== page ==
Apple’s decision to keep OS X and iOS as close to each other as possible when it comes to the underlying technology that powers them both has been beneficial to the firm in the past. Unfortunately that also means that some security holes found in one are likely to also be evident in the other, meaning both will require patching. Conventional wisdom says that if you have two platforms with the same security problem, you patch them both at the same time, but it seems nobody told the folks at Apple, leaving one security researcher to lay into the company over the matter.
Former Apple employee Kristin Paget, who worked in Cupertino as part of the Mac and iPhone maker’s security team, took to her blog in order to take Apple to task over what appears to be quite the security faux pas after it finally patched a collection of security holes in iOS, weeks after fixing the same problems in OS X.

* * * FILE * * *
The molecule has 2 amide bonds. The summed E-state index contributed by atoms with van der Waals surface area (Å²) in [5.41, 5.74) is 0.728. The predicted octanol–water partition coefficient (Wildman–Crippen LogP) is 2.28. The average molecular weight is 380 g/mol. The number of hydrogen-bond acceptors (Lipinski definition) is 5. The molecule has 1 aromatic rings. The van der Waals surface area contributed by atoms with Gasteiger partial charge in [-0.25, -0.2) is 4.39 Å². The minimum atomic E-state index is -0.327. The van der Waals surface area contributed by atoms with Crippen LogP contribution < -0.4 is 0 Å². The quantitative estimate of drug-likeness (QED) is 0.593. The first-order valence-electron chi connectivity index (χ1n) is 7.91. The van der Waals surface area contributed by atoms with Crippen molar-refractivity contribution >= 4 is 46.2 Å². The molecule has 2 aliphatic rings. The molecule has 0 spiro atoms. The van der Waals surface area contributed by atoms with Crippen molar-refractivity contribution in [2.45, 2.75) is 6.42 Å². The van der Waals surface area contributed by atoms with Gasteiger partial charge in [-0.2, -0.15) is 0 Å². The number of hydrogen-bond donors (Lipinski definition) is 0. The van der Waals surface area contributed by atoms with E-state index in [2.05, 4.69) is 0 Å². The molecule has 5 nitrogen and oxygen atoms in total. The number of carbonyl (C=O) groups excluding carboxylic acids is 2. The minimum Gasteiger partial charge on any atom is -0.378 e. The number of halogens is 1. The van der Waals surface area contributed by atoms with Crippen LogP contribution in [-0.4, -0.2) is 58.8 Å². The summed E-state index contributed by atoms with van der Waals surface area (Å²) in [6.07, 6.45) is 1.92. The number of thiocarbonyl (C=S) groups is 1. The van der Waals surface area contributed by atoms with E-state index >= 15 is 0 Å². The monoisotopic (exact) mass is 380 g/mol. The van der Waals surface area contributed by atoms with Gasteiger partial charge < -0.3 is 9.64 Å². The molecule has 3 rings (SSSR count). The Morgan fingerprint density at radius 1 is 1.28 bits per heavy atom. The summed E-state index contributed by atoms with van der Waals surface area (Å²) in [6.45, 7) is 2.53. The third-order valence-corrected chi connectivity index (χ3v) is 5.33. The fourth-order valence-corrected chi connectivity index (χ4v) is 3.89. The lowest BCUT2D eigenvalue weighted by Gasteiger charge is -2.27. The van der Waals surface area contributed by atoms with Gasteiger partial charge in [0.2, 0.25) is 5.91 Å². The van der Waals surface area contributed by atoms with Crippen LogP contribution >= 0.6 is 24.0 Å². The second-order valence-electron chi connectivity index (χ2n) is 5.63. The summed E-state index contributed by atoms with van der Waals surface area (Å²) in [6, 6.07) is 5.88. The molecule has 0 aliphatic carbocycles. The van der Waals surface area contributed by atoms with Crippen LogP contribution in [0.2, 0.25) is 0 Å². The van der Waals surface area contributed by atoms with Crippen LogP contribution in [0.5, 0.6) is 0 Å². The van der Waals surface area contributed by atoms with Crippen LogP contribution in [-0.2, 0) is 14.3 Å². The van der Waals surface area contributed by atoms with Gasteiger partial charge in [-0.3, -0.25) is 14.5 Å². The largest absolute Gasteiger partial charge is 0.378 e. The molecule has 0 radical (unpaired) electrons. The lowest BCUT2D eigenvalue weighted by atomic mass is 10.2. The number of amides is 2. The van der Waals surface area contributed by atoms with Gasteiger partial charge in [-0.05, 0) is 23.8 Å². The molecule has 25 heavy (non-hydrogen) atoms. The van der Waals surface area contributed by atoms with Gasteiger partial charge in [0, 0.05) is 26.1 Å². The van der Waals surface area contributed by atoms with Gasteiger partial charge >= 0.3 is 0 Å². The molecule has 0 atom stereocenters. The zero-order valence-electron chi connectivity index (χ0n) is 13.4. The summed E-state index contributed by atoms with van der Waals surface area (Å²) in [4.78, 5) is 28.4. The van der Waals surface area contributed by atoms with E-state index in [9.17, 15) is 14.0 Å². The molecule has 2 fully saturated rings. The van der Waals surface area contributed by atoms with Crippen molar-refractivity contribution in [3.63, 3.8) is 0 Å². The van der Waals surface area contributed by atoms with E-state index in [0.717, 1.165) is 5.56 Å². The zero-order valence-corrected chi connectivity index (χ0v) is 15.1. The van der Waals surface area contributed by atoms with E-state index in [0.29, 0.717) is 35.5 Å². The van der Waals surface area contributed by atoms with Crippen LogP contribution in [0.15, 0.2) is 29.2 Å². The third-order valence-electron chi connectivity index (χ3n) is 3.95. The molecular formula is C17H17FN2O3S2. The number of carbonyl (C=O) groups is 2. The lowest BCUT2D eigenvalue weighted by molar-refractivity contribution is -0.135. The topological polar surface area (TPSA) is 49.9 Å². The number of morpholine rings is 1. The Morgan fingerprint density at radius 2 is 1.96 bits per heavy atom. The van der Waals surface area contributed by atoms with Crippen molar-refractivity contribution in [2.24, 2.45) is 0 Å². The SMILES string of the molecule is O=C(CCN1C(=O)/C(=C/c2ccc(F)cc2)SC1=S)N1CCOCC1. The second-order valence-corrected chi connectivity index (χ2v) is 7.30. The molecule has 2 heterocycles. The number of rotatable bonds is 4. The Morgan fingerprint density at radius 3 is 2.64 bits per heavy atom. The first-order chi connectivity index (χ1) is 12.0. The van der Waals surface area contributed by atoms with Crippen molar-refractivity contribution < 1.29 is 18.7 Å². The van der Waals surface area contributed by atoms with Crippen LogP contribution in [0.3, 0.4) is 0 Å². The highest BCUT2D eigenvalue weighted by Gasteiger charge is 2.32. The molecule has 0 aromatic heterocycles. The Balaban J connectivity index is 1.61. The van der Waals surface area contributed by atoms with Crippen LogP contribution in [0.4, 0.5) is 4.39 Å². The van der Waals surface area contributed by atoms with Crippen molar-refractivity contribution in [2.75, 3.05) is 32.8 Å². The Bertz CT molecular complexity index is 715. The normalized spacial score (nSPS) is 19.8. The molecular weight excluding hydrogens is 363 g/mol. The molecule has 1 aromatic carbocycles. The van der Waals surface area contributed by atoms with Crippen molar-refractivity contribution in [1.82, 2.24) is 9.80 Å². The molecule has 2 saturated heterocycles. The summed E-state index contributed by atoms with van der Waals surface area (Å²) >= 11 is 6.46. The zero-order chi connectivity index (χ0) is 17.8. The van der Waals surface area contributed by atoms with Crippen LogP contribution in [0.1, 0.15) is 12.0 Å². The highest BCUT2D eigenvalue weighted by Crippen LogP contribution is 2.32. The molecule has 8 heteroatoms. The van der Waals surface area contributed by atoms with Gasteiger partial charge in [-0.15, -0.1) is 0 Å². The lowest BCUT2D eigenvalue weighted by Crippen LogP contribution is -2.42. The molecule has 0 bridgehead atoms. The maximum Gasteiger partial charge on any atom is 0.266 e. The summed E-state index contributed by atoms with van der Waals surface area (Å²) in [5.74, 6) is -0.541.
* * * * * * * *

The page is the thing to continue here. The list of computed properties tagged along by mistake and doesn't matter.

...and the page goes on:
Yesterday’s release of iOS 7.1.1 included a handful of security patches, with those patches having already been added to OS X as part of an update a few weeks ago. Apple’s plugging of the Mac-based holes basically outed the same problems in iOS in the process, leaving those carrying iPhones and iPads wide open to attack, and leaving Paget less than amused.
Is this how you do business? Drop a patch for one product that quite literally lists out, in order, the security vulnerabilities in your platform, and then fail to patch those weaknesses on your other range of products for weeks afterwards? You really don’t see anything wrong with this?
This isn’t the first time Apple has patched iOS and OS X out of sync. The infamous ‘goto fail’ SSL flaw that caused such a stir not long ago prompted the iOS 7.0.6 update, with that landing on a Friday. The Mac’s OS X 10.9.2 update – aimed at correcting the same mistake – didn’t arrive until the following Tuesday, leaving Mac users high and dry until then.
While it’s true that Apple does have limited resources on its software teams, we doubt that the OS X and iOS teams are one and the same. Apple will no doubt think that it has a good reason for the out-of-sync security updates, but we’re not sure everyone will agree with it.
(Source: Kristin Paget’s Blog)
You may also like to check out:
You can follow us on Twitter, add us to your circle on Google+ or like our Facebook page to keep yourself updated on all the latest from Microsoft, Google, Apple and the Web.